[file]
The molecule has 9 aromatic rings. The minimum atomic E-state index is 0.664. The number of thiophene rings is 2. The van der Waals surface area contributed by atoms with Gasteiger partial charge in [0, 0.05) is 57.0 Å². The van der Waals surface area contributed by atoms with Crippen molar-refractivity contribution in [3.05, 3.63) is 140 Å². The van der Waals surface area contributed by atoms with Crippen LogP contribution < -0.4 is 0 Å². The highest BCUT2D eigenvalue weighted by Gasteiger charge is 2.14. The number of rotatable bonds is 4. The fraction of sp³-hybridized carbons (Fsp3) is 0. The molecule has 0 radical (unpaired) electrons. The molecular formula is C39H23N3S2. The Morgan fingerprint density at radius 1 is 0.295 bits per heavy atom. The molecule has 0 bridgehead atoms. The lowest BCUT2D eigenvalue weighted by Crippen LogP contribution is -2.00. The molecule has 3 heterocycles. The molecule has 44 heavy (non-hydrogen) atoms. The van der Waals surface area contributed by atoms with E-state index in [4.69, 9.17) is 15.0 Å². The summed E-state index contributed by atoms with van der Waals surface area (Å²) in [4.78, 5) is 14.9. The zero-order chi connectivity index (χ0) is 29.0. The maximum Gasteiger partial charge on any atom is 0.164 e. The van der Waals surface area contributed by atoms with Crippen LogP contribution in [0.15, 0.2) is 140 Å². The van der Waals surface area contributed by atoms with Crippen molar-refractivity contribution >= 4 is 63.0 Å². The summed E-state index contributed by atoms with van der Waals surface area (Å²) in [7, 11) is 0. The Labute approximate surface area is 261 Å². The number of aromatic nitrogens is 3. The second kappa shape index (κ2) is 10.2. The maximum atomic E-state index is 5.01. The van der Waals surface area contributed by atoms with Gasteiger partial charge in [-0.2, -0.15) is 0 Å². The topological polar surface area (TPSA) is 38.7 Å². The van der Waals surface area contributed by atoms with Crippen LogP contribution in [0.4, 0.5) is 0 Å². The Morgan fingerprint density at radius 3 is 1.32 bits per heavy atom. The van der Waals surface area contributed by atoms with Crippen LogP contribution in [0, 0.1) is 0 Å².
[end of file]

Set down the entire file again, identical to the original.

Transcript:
The molecule has 9 aromatic rings. The minimum atomic E-state index is 0.664. The number of thiophene rings is 2. The van der Waals surface area contributed by atoms with Gasteiger partial charge in [0, 0.05) is 57.0 Å². The van der Waals surface area contributed by atoms with Crippen molar-refractivity contribution in [3.05, 3.63) is 140 Å². The van der Waals surface area contributed by atoms with Crippen LogP contribution < -0.4 is 0 Å². The highest BCUT2D eigenvalue weighted by Gasteiger charge is 2.14. The number of rotatable bonds is 4. The fraction of sp³-hybridized carbons (Fsp3) is 0. The molecule has 0 radical (unpaired) electrons. The molecular formula is C39H23N3S2. The Morgan fingerprint density at radius 1 is 0.295 bits per heavy atom. The molecule has 0 bridgehead atoms. The lowest BCUT2D eigenvalue weighted by Crippen LogP contribution is -2.00. The molecule has 3 heterocycles. The molecule has 44 heavy (non-hydrogen) atoms. The van der Waals surface area contributed by atoms with E-state index in [4.69, 9.17) is 15.0 Å². The summed E-state index contributed by atoms with van der Waals surface area (Å²) in [4.78, 5) is 14.9. The zero-order chi connectivity index (χ0) is 29.0. The maximum Gasteiger partial charge on any atom is 0.164 e. The van der Waals surface area contributed by atoms with Crippen LogP contribution in [0.15, 0.2) is 140 Å². The van der Waals surface area contributed by atoms with Crippen molar-refractivity contribution >= 4 is 63.0 Å². The summed E-state index contributed by atoms with van der Waals surface area (Å²) in [7, 11) is 0. The Labute approximate surface area is 261 Å². The number of aromatic nitrogens is 3. The second kappa shape index (κ2) is 10.2. The maximum atomic E-state index is 5.01. The van der Waals surface area contributed by atoms with Gasteiger partial charge in [-0.2, -0.15) is 0 Å². The topological polar surface area (TPSA) is 38.7 Å². The van der Waals surface area contributed by atoms with Crippen LogP contribution in [0.4, 0.5) is 0 Å². The Morgan fingerprint density at radius 3 is 1.32 bits per heavy atom. The van der Waals surface area contributed by atoms with Crippen LogP contribution in [0, 0.1) is 0 Å².